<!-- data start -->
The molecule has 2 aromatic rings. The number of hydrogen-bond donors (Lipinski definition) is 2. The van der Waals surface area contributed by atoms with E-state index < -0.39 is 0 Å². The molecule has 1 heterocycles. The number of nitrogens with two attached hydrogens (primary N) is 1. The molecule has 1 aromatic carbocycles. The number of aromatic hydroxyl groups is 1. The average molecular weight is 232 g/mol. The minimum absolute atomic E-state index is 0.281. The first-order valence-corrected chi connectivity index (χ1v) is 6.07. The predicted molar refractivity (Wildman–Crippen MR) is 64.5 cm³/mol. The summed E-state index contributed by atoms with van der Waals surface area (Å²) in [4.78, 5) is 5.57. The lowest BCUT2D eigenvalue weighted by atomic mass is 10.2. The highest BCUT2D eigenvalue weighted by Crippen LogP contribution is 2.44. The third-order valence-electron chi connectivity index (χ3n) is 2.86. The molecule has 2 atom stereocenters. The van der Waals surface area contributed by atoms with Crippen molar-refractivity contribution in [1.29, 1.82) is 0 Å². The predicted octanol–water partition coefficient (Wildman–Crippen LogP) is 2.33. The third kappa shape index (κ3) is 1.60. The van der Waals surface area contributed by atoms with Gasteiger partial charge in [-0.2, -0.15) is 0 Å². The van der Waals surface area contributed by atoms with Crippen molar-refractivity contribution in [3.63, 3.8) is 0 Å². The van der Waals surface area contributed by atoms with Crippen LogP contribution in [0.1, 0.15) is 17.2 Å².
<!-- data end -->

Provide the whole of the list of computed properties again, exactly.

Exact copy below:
The molecule has 2 aromatic rings. The number of hydrogen-bond donors (Lipinski definition) is 2. The van der Waals surface area contributed by atoms with E-state index < -0.39 is 0 Å². The molecule has 1 heterocycles. The number of nitrogens with two attached hydrogens (primary N) is 1. The molecule has 1 aromatic carbocycles. The number of aromatic hydroxyl groups is 1. The average molecular weight is 232 g/mol. The minimum absolute atomic E-state index is 0.281. The first-order valence-corrected chi connectivity index (χ1v) is 6.07. The predicted molar refractivity (Wildman–Crippen MR) is 64.5 cm³/mol. The summed E-state index contributed by atoms with van der Waals surface area (Å²) in [4.78, 5) is 5.57. The lowest BCUT2D eigenvalue weighted by atomic mass is 10.2. The highest BCUT2D eigenvalue weighted by Crippen LogP contribution is 2.44. The third-order valence-electron chi connectivity index (χ3n) is 2.86. The molecule has 2 atom stereocenters. The van der Waals surface area contributed by atoms with Crippen molar-refractivity contribution in [1.29, 1.82) is 0 Å². The predicted octanol–water partition coefficient (Wildman–Crippen LogP) is 2.33. The third kappa shape index (κ3) is 1.60. The van der Waals surface area contributed by atoms with Gasteiger partial charge in [-0.2, -0.15) is 0 Å². The van der Waals surface area contributed by atoms with Crippen molar-refractivity contribution in [3.63, 3.8) is 0 Å². The van der Waals surface area contributed by atoms with Crippen LogP contribution in [0.1, 0.15) is 17.2 Å².